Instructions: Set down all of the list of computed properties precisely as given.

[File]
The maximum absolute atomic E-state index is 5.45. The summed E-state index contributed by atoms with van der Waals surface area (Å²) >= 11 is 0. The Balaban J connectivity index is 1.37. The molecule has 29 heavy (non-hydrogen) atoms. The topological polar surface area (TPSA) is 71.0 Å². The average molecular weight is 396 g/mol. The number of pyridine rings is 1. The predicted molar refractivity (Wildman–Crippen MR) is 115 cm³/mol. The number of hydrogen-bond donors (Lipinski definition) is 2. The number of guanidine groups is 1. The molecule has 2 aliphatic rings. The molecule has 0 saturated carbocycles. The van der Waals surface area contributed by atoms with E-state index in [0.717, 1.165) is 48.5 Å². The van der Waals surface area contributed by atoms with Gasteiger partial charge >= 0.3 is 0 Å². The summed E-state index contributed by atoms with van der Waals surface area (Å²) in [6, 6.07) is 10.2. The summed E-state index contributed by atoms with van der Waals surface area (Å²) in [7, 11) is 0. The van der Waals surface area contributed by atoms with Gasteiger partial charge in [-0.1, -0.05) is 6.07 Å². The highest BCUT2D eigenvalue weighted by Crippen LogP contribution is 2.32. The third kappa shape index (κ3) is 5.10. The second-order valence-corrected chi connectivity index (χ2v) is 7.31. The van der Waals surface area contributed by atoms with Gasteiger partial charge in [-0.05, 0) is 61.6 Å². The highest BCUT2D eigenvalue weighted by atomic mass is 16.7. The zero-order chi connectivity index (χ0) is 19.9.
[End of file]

The maximum absolute atomic E-state index is 5.45. The summed E-state index contributed by atoms with van der Waals surface area (Å²) >= 11 is 0. The Balaban J connectivity index is 1.37. The molecule has 29 heavy (non-hydrogen) atoms. The topological polar surface area (TPSA) is 71.0 Å². The average molecular weight is 396 g/mol. The number of pyridine rings is 1. The predicted molar refractivity (Wildman–Crippen MR) is 115 cm³/mol. The number of hydrogen-bond donors (Lipinski definition) is 2. The number of guanidine groups is 1. The molecule has 2 aliphatic rings. The molecule has 0 saturated carbocycles. The van der Waals surface area contributed by atoms with E-state index in [0.717, 1.165) is 48.5 Å². The van der Waals surface area contributed by atoms with Gasteiger partial charge >= 0.3 is 0 Å². The summed E-state index contributed by atoms with van der Waals surface area (Å²) in [6, 6.07) is 10.2. The summed E-state index contributed by atoms with van der Waals surface area (Å²) in [7, 11) is 0. The van der Waals surface area contributed by atoms with Gasteiger partial charge in [-0.1, -0.05) is 6.07 Å². The highest BCUT2D eigenvalue weighted by Crippen LogP contribution is 2.32. The third kappa shape index (κ3) is 5.10. The second-order valence-corrected chi connectivity index (χ2v) is 7.31. The van der Waals surface area contributed by atoms with Gasteiger partial charge in [-0.05, 0) is 61.6 Å². The highest BCUT2D eigenvalue weighted by atomic mass is 16.7. The zero-order chi connectivity index (χ0) is 19.9.